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Gay Rights, Same-Sex Marriage, Courtesy, Politeness, Legal Process


Law | Law and Society | Legal History, Theory and Process | Sexuality and the Law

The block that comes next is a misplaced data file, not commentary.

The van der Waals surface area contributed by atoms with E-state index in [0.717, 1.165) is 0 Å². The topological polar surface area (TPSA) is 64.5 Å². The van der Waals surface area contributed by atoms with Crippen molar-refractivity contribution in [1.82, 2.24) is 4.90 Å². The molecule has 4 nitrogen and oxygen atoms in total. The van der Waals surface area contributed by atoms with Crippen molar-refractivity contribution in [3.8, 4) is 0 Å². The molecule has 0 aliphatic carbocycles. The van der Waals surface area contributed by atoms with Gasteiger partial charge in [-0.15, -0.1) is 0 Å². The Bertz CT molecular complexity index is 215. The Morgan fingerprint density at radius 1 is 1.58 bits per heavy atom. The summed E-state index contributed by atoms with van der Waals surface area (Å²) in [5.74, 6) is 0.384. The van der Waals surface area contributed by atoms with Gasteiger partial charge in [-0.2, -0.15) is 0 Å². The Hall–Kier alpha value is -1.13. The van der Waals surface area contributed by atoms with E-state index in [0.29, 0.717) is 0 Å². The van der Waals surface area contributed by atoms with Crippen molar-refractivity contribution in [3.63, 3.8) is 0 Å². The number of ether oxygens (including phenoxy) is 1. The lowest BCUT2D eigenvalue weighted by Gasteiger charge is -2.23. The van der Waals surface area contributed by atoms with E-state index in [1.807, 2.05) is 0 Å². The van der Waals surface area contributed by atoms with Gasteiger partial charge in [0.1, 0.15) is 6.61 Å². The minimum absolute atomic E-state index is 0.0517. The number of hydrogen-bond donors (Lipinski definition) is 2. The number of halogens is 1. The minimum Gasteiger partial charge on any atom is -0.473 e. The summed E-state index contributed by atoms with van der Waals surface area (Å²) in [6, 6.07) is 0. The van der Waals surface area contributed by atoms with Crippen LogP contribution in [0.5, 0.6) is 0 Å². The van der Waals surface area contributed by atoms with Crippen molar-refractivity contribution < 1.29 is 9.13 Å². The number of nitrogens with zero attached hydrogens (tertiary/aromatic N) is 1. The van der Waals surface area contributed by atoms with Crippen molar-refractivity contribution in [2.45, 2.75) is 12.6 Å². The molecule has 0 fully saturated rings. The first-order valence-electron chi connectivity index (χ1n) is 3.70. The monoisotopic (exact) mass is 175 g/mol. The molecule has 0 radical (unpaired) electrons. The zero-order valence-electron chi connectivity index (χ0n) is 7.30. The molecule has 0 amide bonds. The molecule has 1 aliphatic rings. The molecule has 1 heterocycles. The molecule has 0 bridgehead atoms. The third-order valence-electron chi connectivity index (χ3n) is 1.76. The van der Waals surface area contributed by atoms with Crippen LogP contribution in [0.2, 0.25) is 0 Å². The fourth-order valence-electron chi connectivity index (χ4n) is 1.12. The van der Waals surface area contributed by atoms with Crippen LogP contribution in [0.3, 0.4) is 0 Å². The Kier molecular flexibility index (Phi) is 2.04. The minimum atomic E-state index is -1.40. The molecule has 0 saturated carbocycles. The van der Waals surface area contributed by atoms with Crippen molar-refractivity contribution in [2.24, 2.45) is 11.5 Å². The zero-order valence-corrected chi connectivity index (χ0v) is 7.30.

In this paper, I argue that the expansion of LGBT rights requires engagement with the common practices of courtesy that confer and reinforce social standing. In order to understand what this engagement with good manners might look like, I outline the basic features of common courtesy and illustrate how courtesy depends on a mix of utility, habit, and pleasure. I argue that if the practice of courtesy is to be re-appropriated, then all three of the factors that underwrite courtesy must be addressed. I also consider the general possibilities for re-configuring courtesy. And, in this vein, I suggest that the law may provide an important means by which the re-appropriation of common courtesy can occur.


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